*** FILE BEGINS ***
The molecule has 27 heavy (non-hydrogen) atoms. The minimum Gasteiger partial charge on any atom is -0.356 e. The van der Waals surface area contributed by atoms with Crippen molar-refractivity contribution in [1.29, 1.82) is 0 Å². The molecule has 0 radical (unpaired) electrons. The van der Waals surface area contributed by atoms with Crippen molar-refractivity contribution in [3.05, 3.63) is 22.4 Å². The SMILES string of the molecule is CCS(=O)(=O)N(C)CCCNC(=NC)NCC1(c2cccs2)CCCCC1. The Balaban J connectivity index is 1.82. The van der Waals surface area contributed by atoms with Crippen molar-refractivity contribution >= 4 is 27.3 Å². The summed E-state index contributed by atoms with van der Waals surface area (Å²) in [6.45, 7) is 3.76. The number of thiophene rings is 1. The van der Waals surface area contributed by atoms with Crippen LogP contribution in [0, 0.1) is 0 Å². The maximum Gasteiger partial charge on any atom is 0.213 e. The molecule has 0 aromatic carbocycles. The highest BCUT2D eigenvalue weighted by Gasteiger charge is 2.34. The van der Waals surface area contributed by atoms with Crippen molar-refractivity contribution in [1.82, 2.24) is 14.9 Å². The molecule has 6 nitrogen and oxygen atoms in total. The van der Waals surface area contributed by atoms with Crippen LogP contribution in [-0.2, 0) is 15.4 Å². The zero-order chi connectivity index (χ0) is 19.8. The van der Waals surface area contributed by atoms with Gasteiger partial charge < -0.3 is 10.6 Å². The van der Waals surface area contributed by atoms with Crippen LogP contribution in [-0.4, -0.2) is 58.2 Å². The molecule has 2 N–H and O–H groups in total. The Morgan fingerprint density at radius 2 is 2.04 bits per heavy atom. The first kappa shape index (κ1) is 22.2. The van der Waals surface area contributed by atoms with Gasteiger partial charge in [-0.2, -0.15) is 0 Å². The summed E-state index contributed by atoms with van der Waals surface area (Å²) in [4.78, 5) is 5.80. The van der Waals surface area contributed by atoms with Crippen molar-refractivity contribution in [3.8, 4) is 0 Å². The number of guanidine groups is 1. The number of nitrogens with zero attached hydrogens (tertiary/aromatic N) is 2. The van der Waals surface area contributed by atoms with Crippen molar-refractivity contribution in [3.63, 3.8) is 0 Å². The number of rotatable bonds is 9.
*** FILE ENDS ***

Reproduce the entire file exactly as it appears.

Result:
The molecule has 27 heavy (non-hydrogen) atoms. The minimum Gasteiger partial charge on any atom is -0.356 e. The van der Waals surface area contributed by atoms with Crippen molar-refractivity contribution in [1.29, 1.82) is 0 Å². The molecule has 0 radical (unpaired) electrons. The van der Waals surface area contributed by atoms with Crippen molar-refractivity contribution in [3.05, 3.63) is 22.4 Å². The SMILES string of the molecule is CCS(=O)(=O)N(C)CCCNC(=NC)NCC1(c2cccs2)CCCCC1. The Balaban J connectivity index is 1.82. The van der Waals surface area contributed by atoms with Crippen molar-refractivity contribution >= 4 is 27.3 Å². The summed E-state index contributed by atoms with van der Waals surface area (Å²) in [6.45, 7) is 3.76. The number of thiophene rings is 1. The van der Waals surface area contributed by atoms with Crippen LogP contribution in [0, 0.1) is 0 Å². The maximum Gasteiger partial charge on any atom is 0.213 e. The molecule has 0 aromatic carbocycles. The highest BCUT2D eigenvalue weighted by Gasteiger charge is 2.34. The van der Waals surface area contributed by atoms with Crippen molar-refractivity contribution in [1.82, 2.24) is 14.9 Å². The molecule has 6 nitrogen and oxygen atoms in total. The van der Waals surface area contributed by atoms with Crippen LogP contribution in [-0.2, 0) is 15.4 Å². The zero-order chi connectivity index (χ0) is 19.8. The van der Waals surface area contributed by atoms with Gasteiger partial charge < -0.3 is 10.6 Å². The van der Waals surface area contributed by atoms with Crippen LogP contribution in [-0.4, -0.2) is 58.2 Å². The molecule has 2 N–H and O–H groups in total. The Morgan fingerprint density at radius 2 is 2.04 bits per heavy atom. The first kappa shape index (κ1) is 22.2. The van der Waals surface area contributed by atoms with Gasteiger partial charge in [-0.2, -0.15) is 0 Å². The summed E-state index contributed by atoms with van der Waals surface area (Å²) in [4.78, 5) is 5.80. The van der Waals surface area contributed by atoms with Crippen molar-refractivity contribution in [3.8, 4) is 0 Å². The number of guanidine groups is 1. The number of nitrogens with zero attached hydrogens (tertiary/aromatic N) is 2. The van der Waals surface area contributed by atoms with Crippen molar-refractivity contribution in [3.63, 3.8) is 0 Å². The number of rotatable bonds is 9.